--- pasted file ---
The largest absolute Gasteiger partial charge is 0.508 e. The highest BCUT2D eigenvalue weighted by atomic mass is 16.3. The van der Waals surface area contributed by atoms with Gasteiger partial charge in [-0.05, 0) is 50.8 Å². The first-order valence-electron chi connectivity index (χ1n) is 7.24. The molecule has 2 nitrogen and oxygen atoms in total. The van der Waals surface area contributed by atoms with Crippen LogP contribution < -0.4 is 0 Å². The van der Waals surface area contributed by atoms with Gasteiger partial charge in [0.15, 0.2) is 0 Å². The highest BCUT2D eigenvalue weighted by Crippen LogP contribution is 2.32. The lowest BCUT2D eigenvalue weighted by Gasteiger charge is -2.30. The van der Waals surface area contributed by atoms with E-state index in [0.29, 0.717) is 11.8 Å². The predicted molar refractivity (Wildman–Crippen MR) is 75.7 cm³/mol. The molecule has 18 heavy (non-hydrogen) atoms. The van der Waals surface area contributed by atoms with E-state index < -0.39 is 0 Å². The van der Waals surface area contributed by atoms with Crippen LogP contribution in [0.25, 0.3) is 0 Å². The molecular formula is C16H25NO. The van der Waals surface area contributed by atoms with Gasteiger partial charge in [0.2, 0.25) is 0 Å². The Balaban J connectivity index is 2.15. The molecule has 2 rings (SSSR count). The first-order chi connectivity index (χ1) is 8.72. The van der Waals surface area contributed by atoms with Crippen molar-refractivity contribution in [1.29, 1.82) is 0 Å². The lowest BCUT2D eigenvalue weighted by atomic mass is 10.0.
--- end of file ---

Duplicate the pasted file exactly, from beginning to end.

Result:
The largest absolute Gasteiger partial charge is 0.508 e. The highest BCUT2D eigenvalue weighted by atomic mass is 16.3. The van der Waals surface area contributed by atoms with Gasteiger partial charge in [-0.05, 0) is 50.8 Å². The first-order valence-electron chi connectivity index (χ1n) is 7.24. The molecule has 2 nitrogen and oxygen atoms in total. The van der Waals surface area contributed by atoms with Crippen LogP contribution < -0.4 is 0 Å². The van der Waals surface area contributed by atoms with Gasteiger partial charge in [0.15, 0.2) is 0 Å². The highest BCUT2D eigenvalue weighted by Crippen LogP contribution is 2.32. The lowest BCUT2D eigenvalue weighted by Gasteiger charge is -2.30. The van der Waals surface area contributed by atoms with E-state index in [0.29, 0.717) is 11.8 Å². The predicted molar refractivity (Wildman–Crippen MR) is 75.7 cm³/mol. The molecule has 18 heavy (non-hydrogen) atoms. The van der Waals surface area contributed by atoms with E-state index < -0.39 is 0 Å². The van der Waals surface area contributed by atoms with Crippen LogP contribution in [0.25, 0.3) is 0 Å². The molecular formula is C16H25NO. The van der Waals surface area contributed by atoms with Gasteiger partial charge in [0.2, 0.25) is 0 Å². The Balaban J connectivity index is 2.15. The molecule has 2 rings (SSSR count). The first-order chi connectivity index (χ1) is 8.72. The van der Waals surface area contributed by atoms with Crippen molar-refractivity contribution in [1.29, 1.82) is 0 Å². The lowest BCUT2D eigenvalue weighted by atomic mass is 10.0.